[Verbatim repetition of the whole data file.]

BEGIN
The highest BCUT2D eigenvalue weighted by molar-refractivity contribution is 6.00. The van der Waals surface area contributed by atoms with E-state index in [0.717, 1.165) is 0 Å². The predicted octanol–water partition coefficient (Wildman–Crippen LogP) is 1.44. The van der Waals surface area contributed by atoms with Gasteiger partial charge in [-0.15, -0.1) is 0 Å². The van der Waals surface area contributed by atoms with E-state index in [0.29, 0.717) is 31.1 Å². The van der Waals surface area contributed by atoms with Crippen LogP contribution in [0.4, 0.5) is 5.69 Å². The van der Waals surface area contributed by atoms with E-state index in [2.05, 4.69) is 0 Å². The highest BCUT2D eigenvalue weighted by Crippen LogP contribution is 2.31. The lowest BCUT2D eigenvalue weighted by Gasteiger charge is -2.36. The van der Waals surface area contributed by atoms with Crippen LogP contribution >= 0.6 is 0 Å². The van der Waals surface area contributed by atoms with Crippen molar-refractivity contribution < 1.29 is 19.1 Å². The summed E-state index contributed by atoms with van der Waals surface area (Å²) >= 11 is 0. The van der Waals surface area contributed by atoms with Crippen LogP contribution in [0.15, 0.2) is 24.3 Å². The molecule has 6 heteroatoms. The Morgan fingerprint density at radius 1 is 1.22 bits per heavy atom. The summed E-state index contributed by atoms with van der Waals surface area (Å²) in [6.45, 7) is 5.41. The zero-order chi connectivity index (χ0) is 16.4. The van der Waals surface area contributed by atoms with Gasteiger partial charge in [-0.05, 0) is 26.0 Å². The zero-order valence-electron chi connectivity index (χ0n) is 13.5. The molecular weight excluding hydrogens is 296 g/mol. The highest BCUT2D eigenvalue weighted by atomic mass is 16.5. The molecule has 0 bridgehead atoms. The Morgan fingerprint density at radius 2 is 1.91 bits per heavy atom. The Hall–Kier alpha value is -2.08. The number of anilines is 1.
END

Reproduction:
The highest BCUT2D eigenvalue weighted by molar-refractivity contribution is 6.00. The van der Waals surface area contributed by atoms with E-state index in [0.717, 1.165) is 0 Å². The predicted octanol–water partition coefficient (Wildman–Crippen LogP) is 1.44. The van der Waals surface area contributed by atoms with Gasteiger partial charge in [-0.15, -0.1) is 0 Å². The van der Waals surface area contributed by atoms with E-state index in [0.29, 0.717) is 31.1 Å². The van der Waals surface area contributed by atoms with Crippen LogP contribution in [0.4, 0.5) is 5.69 Å². The van der Waals surface area contributed by atoms with E-state index in [2.05, 4.69) is 0 Å². The highest BCUT2D eigenvalue weighted by Crippen LogP contribution is 2.31. The lowest BCUT2D eigenvalue weighted by Gasteiger charge is -2.36. The van der Waals surface area contributed by atoms with Crippen LogP contribution >= 0.6 is 0 Å². The van der Waals surface area contributed by atoms with Crippen molar-refractivity contribution < 1.29 is 19.1 Å². The summed E-state index contributed by atoms with van der Waals surface area (Å²) >= 11 is 0. The van der Waals surface area contributed by atoms with Crippen LogP contribution in [0.15, 0.2) is 24.3 Å². The molecule has 6 heteroatoms. The Morgan fingerprint density at radius 1 is 1.22 bits per heavy atom. The summed E-state index contributed by atoms with van der Waals surface area (Å²) in [6.45, 7) is 5.41. The zero-order chi connectivity index (χ0) is 16.4. The van der Waals surface area contributed by atoms with Gasteiger partial charge in [-0.05, 0) is 26.0 Å². The zero-order valence-electron chi connectivity index (χ0n) is 13.5. The molecular weight excluding hydrogens is 296 g/mol. The highest BCUT2D eigenvalue weighted by atomic mass is 16.5. The molecule has 0 bridgehead atoms. The Morgan fingerprint density at radius 2 is 1.91 bits per heavy atom. The Hall–Kier alpha value is -2.08. The number of anilines is 1.